Education Corner says, “One of the biggest mistakes teachers and parents can make when it comes to developing students and children who are good learners is to limit learning to the classroom. While the classroom will likely be the primary source of instruction, intellectual, social and academic growth should extend outside the walls of the classroom – if you want to really enhance a child’s desire and ability to learn.” (emphasis added)
Teachers and parents have to encourage students to explore the world in a variety of ways. Over time, this will help students learn to love learning.
“Most children who are good learners at some point had to become good learners. More importantly, any student, who possesses the basic aptitude and receives the right motivation, can become a good learner,” Education Corner adds. (Read the full article to get more tips on helping your child become a better learner.)
With that in mind, don’t give up on your bored student! It is possible to encourage and guide them into a successful academic and professional future—whatever that may be.
But really, why are the upper grades more boring?
In a nutshell, it’s because “[there’s] no big external motivating force in American education except for the small fraction of kids who want to go to the most selective colleges,” says Professor Jal Mehta.
While college is an inspiration to many students to do their best in school, not everyone fits that mold.
Enter Gary Feazell, owner and CEO of F&S Building Corporations, Inc. Feazell was a hard-working boy who had his first after-school job at eleven years old—helping on his brother’s construction site, earning 75 cents an hour.
Having the freedom to follow his skill as a child and learn more about what he loved to do, Feazell has built up his company throughout the years into a very successful business. Feazell also built a school, called Build Smart Institute, for those who are interested in working with their hands to build trades careers. He believes that “we are all created differently, with needs, wants, desires, likes, dislikes, gifts.”
Filling in the gaps
If college doesn’t inspire your child, what does? What work makes them feel satisfied? What activities fill them with motivation to learn more and try new things? Gary Feazell saw that four more years of college didn’t inspire some students to engage with education, so he created an alternative:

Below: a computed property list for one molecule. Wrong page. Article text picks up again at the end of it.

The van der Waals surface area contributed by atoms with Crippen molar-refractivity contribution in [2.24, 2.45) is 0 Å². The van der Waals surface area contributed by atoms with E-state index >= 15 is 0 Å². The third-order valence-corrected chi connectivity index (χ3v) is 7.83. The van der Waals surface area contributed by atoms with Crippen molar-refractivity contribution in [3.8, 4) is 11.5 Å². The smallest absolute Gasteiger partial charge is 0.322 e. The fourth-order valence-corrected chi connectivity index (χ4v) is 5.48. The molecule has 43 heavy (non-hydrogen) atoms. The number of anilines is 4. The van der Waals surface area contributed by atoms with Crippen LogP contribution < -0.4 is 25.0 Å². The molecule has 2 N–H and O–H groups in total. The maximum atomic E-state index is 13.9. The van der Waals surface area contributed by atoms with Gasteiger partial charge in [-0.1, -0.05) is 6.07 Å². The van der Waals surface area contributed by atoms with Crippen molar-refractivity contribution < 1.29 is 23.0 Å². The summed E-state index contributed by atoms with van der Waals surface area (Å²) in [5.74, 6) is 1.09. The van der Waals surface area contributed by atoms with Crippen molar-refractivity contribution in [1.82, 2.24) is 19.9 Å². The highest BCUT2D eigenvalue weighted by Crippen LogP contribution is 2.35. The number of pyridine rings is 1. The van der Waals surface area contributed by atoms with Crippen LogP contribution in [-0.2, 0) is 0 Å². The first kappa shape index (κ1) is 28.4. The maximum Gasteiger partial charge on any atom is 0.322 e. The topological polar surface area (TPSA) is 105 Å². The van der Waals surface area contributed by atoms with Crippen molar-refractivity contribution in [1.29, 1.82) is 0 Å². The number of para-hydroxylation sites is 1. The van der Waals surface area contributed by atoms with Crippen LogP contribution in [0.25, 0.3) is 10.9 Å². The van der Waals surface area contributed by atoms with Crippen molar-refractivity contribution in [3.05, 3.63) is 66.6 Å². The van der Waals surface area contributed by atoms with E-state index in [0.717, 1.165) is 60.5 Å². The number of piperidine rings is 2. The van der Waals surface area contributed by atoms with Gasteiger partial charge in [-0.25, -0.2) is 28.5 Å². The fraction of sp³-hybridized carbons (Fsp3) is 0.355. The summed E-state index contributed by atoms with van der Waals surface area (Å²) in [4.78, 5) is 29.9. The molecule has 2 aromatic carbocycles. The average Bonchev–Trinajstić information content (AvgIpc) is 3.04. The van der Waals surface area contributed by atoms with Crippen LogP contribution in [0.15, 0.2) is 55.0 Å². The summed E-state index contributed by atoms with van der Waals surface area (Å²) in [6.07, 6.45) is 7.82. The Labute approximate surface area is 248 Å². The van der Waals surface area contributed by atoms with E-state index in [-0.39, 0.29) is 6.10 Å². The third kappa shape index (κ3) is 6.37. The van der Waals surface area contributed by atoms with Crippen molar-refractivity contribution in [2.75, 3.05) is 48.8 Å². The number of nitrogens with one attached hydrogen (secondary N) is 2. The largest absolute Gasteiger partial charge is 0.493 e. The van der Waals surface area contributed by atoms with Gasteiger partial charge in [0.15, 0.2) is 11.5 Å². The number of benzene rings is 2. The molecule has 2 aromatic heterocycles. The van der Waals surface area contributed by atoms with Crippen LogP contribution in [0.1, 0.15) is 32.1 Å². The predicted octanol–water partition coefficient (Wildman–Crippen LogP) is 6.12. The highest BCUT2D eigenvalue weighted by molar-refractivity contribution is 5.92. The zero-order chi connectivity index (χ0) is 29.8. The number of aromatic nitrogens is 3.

“What Build Smart tries to do is take the person who has a propensity and a gift for hands-on trades and then give them the knowledge to be able to use that trade. For years, it seems like, the trades and the hands-on stuff has been pushed to the background, and if you didn’t go to college and spend a ton of money doing that, you were less than,” Feazell says.
“What we’re trying to do is take the gifts that are already in a person and elevate those gifts and give them the skills and knowledge so that they can go out into the workforce and be a productive part of the community….[What] Build Smart would like to do is come alongside those school systems that are working to that end, and assist them—help them—in any way we can.”
After evaluating why students are bored, parents and teachers must find ways to make education engaging. Without motivation, students will continue to drift in their boredom and slide into mediocrity as time goes on.
Catching and counteracting the symptoms of boredom early will be a great boost to your child’s future success. Open doors and show them a world of possibility now—in ways they can understand and resonate with. Giving them the freedom to explore in their own way will teach them to love learning and help them build a fulfilling future.
Check out this video featuring Gary Feazell and NWEF President Melvin Adams as they discuss the importance of hands-on learning and the vision of Build Smart institute.